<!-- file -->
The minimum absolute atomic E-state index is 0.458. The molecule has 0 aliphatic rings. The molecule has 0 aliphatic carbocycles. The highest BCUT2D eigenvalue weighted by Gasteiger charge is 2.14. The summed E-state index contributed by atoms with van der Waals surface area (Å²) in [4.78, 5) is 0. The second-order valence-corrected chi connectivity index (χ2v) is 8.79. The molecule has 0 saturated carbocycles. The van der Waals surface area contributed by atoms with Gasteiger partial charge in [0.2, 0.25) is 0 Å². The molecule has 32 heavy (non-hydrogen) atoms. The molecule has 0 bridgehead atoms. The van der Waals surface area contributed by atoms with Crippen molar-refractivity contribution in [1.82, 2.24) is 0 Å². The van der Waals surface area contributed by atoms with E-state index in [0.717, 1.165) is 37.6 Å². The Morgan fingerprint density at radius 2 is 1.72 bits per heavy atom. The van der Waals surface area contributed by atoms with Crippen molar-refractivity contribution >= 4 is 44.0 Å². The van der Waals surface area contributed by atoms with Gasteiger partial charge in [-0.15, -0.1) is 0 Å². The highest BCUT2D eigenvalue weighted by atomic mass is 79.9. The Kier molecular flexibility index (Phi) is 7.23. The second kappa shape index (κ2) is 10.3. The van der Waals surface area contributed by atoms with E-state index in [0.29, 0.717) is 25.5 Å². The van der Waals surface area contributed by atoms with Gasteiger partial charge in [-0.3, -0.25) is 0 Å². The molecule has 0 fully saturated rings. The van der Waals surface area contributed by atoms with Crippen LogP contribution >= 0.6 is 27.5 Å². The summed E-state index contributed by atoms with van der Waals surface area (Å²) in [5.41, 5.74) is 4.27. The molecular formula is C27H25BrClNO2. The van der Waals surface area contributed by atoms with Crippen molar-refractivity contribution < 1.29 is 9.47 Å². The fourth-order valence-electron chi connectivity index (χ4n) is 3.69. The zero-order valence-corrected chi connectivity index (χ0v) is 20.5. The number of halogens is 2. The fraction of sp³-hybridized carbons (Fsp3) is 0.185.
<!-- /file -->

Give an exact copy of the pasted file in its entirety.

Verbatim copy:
The minimum absolute atomic E-state index is 0.458. The molecule has 0 aliphatic rings. The molecule has 0 aliphatic carbocycles. The highest BCUT2D eigenvalue weighted by Gasteiger charge is 2.14. The summed E-state index contributed by atoms with van der Waals surface area (Å²) in [4.78, 5) is 0. The second-order valence-corrected chi connectivity index (χ2v) is 8.79. The molecule has 0 saturated carbocycles. The van der Waals surface area contributed by atoms with Gasteiger partial charge in [0.2, 0.25) is 0 Å². The molecule has 32 heavy (non-hydrogen) atoms. The molecule has 0 bridgehead atoms. The van der Waals surface area contributed by atoms with Crippen molar-refractivity contribution in [1.82, 2.24) is 0 Å². The van der Waals surface area contributed by atoms with E-state index in [0.717, 1.165) is 37.6 Å². The Morgan fingerprint density at radius 2 is 1.72 bits per heavy atom. The van der Waals surface area contributed by atoms with Crippen molar-refractivity contribution >= 4 is 44.0 Å². The van der Waals surface area contributed by atoms with Gasteiger partial charge in [-0.15, -0.1) is 0 Å². The highest BCUT2D eigenvalue weighted by atomic mass is 79.9. The Kier molecular flexibility index (Phi) is 7.23. The second kappa shape index (κ2) is 10.3. The van der Waals surface area contributed by atoms with E-state index in [0.29, 0.717) is 25.5 Å². The van der Waals surface area contributed by atoms with Gasteiger partial charge in [-0.3, -0.25) is 0 Å². The molecule has 0 fully saturated rings. The van der Waals surface area contributed by atoms with Crippen LogP contribution >= 0.6 is 27.5 Å². The summed E-state index contributed by atoms with van der Waals surface area (Å²) in [5.41, 5.74) is 4.27. The molecular formula is C27H25BrClNO2. The van der Waals surface area contributed by atoms with Crippen molar-refractivity contribution < 1.29 is 9.47 Å². The fourth-order valence-electron chi connectivity index (χ4n) is 3.69. The zero-order valence-corrected chi connectivity index (χ0v) is 20.5. The number of halogens is 2. The fraction of sp³-hybridized carbons (Fsp3) is 0.185.